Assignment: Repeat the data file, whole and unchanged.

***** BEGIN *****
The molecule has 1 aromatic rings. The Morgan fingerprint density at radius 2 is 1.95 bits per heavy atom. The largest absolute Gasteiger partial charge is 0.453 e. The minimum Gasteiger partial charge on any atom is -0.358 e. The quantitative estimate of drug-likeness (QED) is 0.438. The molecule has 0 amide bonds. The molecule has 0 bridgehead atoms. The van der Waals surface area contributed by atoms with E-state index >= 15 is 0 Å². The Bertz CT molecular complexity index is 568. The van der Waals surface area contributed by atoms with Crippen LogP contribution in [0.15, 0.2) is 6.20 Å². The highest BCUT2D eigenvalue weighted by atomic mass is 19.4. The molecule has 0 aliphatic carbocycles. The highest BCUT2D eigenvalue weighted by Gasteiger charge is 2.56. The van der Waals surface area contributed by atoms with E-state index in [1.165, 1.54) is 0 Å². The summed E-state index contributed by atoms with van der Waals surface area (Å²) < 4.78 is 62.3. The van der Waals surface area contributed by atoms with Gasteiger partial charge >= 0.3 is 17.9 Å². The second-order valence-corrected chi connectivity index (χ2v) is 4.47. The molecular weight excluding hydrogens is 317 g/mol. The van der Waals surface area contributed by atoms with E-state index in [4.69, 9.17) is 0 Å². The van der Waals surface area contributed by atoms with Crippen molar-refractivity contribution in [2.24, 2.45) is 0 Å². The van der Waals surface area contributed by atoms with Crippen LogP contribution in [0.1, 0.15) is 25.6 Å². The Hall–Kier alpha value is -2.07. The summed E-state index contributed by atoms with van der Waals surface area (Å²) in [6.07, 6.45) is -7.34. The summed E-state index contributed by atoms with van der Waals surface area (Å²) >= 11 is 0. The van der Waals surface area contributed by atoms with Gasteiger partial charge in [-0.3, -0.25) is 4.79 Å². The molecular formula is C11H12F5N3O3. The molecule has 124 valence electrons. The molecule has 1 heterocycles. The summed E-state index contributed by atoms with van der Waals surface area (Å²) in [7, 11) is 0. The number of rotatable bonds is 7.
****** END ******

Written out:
The molecule has 1 aromatic rings. The Morgan fingerprint density at radius 2 is 1.95 bits per heavy atom. The largest absolute Gasteiger partial charge is 0.453 e. The minimum Gasteiger partial charge on any atom is -0.358 e. The quantitative estimate of drug-likeness (QED) is 0.438. The molecule has 0 amide bonds. The molecule has 0 bridgehead atoms. The van der Waals surface area contributed by atoms with E-state index >= 15 is 0 Å². The Bertz CT molecular complexity index is 568. The van der Waals surface area contributed by atoms with Crippen LogP contribution in [0.15, 0.2) is 6.20 Å². The highest BCUT2D eigenvalue weighted by atomic mass is 19.4. The molecule has 0 aliphatic carbocycles. The highest BCUT2D eigenvalue weighted by Gasteiger charge is 2.56. The van der Waals surface area contributed by atoms with E-state index in [1.165, 1.54) is 0 Å². The summed E-state index contributed by atoms with van der Waals surface area (Å²) < 4.78 is 62.3. The van der Waals surface area contributed by atoms with Gasteiger partial charge >= 0.3 is 17.9 Å². The second-order valence-corrected chi connectivity index (χ2v) is 4.47. The molecular weight excluding hydrogens is 317 g/mol. The van der Waals surface area contributed by atoms with E-state index in [4.69, 9.17) is 0 Å². The van der Waals surface area contributed by atoms with Crippen molar-refractivity contribution in [2.24, 2.45) is 0 Å². The van der Waals surface area contributed by atoms with Crippen LogP contribution in [0.1, 0.15) is 25.6 Å². The Hall–Kier alpha value is -2.07. The summed E-state index contributed by atoms with van der Waals surface area (Å²) in [6.07, 6.45) is -7.34. The summed E-state index contributed by atoms with van der Waals surface area (Å²) >= 11 is 0. The van der Waals surface area contributed by atoms with Gasteiger partial charge in [-0.3, -0.25) is 4.79 Å². The molecular formula is C11H12F5N3O3. The molecule has 124 valence electrons. The molecule has 1 heterocycles. The summed E-state index contributed by atoms with van der Waals surface area (Å²) in [7, 11) is 0. The number of rotatable bonds is 7.